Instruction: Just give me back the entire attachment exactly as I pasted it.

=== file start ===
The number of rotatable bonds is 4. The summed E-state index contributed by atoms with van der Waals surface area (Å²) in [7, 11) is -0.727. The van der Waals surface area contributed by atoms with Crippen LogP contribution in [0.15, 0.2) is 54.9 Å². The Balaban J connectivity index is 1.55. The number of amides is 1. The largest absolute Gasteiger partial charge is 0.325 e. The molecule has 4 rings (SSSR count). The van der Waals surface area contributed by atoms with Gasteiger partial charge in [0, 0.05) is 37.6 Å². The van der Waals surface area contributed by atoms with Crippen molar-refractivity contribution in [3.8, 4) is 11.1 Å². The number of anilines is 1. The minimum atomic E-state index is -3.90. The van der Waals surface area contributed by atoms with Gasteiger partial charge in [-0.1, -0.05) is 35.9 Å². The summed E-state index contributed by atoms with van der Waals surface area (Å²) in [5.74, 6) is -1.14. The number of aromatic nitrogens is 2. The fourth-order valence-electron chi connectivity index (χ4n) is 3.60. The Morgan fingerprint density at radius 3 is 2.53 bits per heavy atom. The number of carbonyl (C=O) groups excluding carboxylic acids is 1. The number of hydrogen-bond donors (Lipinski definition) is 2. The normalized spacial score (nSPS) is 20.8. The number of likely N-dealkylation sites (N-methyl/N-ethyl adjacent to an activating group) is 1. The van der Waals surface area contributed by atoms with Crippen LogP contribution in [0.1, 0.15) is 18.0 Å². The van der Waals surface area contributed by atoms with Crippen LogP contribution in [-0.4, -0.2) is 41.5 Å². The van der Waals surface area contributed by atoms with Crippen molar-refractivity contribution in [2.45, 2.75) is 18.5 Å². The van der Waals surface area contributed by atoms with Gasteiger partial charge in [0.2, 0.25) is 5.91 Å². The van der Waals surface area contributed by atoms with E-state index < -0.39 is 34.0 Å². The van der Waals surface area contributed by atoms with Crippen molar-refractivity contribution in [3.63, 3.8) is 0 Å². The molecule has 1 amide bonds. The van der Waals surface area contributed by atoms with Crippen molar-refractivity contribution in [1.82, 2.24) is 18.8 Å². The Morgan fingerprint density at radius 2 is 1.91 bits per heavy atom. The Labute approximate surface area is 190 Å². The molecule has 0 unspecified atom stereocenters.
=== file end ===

The number of rotatable bonds is 4. The summed E-state index contributed by atoms with van der Waals surface area (Å²) in [7, 11) is -0.727. The van der Waals surface area contributed by atoms with Crippen LogP contribution in [0.15, 0.2) is 54.9 Å². The Balaban J connectivity index is 1.55. The number of amides is 1. The largest absolute Gasteiger partial charge is 0.325 e. The molecule has 4 rings (SSSR count). The van der Waals surface area contributed by atoms with Gasteiger partial charge in [0, 0.05) is 37.6 Å². The van der Waals surface area contributed by atoms with Crippen molar-refractivity contribution in [3.8, 4) is 11.1 Å². The number of anilines is 1. The minimum atomic E-state index is -3.90. The van der Waals surface area contributed by atoms with Gasteiger partial charge in [-0.1, -0.05) is 35.9 Å². The summed E-state index contributed by atoms with van der Waals surface area (Å²) in [5.74, 6) is -1.14. The number of aromatic nitrogens is 2. The fourth-order valence-electron chi connectivity index (χ4n) is 3.60. The Morgan fingerprint density at radius 3 is 2.53 bits per heavy atom. The number of carbonyl (C=O) groups excluding carboxylic acids is 1. The number of hydrogen-bond donors (Lipinski definition) is 2. The normalized spacial score (nSPS) is 20.8. The number of likely N-dealkylation sites (N-methyl/N-ethyl adjacent to an activating group) is 1. The van der Waals surface area contributed by atoms with Crippen LogP contribution in [0.1, 0.15) is 18.0 Å². The van der Waals surface area contributed by atoms with Crippen LogP contribution in [-0.4, -0.2) is 41.5 Å². The van der Waals surface area contributed by atoms with Crippen molar-refractivity contribution in [2.45, 2.75) is 18.5 Å². The van der Waals surface area contributed by atoms with Gasteiger partial charge in [0.2, 0.25) is 5.91 Å². The van der Waals surface area contributed by atoms with E-state index < -0.39 is 34.0 Å². The van der Waals surface area contributed by atoms with Crippen molar-refractivity contribution in [3.63, 3.8) is 0 Å². The molecule has 1 amide bonds. The van der Waals surface area contributed by atoms with Crippen molar-refractivity contribution in [1.82, 2.24) is 18.8 Å². The Morgan fingerprint density at radius 2 is 1.91 bits per heavy atom. The Labute approximate surface area is 190 Å². The molecule has 0 unspecified atom stereocenters.